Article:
PC Lauren Clayton on how training school prepares you for the job

"...it becomes quite exciting because you can shout up and go to incidents and feel like people can really look to you for help."

An officer who was initially nervous making the leap to being a PC has spoken about how the training students receive and tuition on the job inspires confidence.

PC Lauren Clayton first joined as a Police Community Support Officer (PCSO) in 2021, applying also for a PC role at the same time through the Police Constable Degree Apprenticeship (PCDA).

After spending around eight months as a PCSO, Lauren got the opportunity to move on to the PCDA. This meant heading to the training centre, something which all officers complete before heading out into the roles and different areas, to ensure they are prepared for the job.

She said: “Before I was a police officer, I had just finished sixth form and I was looking at different careers.

“I applied for the PCSO role and for the PCDA role. I got an interview for both, but the PCSO one came in a bit quicker, so I got this opportunity which I really enjoyed and I learned so much because I’d had no policing background before, other than some family in the police. I’d heard little bits about it, but not much at all.

“This year, I moved on to the PCDA programme, went to the training centre and I’m now a police officer. I’ve been on section since March and I’m really enjoying it.”

As part of the training centre programme, there a number of assessments and tasks which student officers complete.

Whilst she had gained some experience as a PCSO, the prospect of making the leap to being PC still hit home for Lauren, a job she is now thoroughly enjoying. She says her boost in confidence was thanks to the training and the tutorship she received.

On the training centre experience, Lauren said: “There’s people from all sorts of backgrounds there. It’s the place where you get all your fundamental knowledge, the legislation you need, the practical skills you need and the knowledge on the processes for when you’re attending incidents.

“Then you have role-plays and opportunities to practice these skills in action, where you receive feedback, and you learn loads from those. They’re all done in uniform and they’re all treated as real incidents, so you do get a proper feel for it.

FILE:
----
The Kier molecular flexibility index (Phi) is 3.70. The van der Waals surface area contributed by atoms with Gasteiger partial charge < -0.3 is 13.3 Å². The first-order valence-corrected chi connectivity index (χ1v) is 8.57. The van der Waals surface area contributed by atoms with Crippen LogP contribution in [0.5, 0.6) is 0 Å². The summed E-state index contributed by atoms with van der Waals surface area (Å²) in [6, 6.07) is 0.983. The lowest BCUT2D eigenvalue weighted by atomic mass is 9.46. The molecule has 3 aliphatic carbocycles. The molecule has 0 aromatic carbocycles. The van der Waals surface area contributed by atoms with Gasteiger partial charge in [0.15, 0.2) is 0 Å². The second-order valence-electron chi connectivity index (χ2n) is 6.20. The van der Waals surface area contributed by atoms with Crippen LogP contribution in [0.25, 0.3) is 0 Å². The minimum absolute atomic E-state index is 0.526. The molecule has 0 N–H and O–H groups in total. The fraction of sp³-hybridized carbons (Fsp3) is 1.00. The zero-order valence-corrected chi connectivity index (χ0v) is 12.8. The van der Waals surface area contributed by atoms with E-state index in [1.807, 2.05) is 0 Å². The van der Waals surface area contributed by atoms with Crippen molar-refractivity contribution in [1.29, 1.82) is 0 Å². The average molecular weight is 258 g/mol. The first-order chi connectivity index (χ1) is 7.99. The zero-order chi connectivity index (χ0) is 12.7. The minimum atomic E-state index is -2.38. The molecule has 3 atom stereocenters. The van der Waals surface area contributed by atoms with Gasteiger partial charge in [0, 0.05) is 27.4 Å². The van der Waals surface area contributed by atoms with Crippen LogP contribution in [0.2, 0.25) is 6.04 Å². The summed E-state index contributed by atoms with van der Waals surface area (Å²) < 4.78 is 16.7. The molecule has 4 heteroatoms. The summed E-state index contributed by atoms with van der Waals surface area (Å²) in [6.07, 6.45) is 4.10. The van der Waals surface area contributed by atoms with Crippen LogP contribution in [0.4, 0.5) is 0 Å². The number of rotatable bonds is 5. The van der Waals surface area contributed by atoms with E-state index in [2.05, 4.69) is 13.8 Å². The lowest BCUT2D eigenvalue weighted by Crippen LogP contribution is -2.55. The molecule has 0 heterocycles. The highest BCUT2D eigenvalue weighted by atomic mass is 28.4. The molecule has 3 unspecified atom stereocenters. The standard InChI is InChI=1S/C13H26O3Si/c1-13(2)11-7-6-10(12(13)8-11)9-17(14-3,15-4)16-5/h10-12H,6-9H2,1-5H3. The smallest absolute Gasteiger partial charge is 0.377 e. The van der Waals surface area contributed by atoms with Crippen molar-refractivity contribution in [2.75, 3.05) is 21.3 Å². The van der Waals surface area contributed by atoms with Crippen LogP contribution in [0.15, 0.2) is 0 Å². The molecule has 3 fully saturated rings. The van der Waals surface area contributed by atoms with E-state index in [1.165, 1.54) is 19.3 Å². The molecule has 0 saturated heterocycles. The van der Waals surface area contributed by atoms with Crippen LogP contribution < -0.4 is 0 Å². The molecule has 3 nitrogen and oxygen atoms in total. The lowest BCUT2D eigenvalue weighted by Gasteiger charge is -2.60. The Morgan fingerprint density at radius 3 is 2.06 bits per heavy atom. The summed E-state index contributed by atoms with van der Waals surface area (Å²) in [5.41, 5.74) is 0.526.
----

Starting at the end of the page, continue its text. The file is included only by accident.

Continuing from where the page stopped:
“There’s officer safety training as well. I know some people might be worried about the physical side of things, but you do get training in that and how to use all your equipment.

“You do scenarios as well which are really fun to do, which you also need to pass. If you don’t pass though, there is the option to get more training and more help if you need it, so the staff are there to help you.

As Derbyshire Police welcome a host of new officers and further opportunities, she is now encouraging anyone who is at all interested in policing, no matter their confidence levels, to give it a go.

“Going out for the first time, I was nervous as being a PC is quite different to being a PCSO, so even though I’d got some prior knowledge and experience, it was still like a whole new world.

“You do have your tutor with you though and you can look to them for advice, and you build your confidence throughout the ten weeks you’re with them.

“By the time you’re at the end and if your Sergeant is saying yes, you can go out on your own, it becomes quite exciting because you can shout up and go to incidents and feel like people can really look to you for help.

“If you feel like you need more confidence, you just have to express this to the trainers and the assessors.

“They want to help people and they want to see you succeed.

“Also, don’t be put off if you’ve got no experience of policing. There’s lots of people who are coming through now who don’t know anyone in the police, or who haven’t had experience in the police before, who go through the tutorship and become brilliant officers.”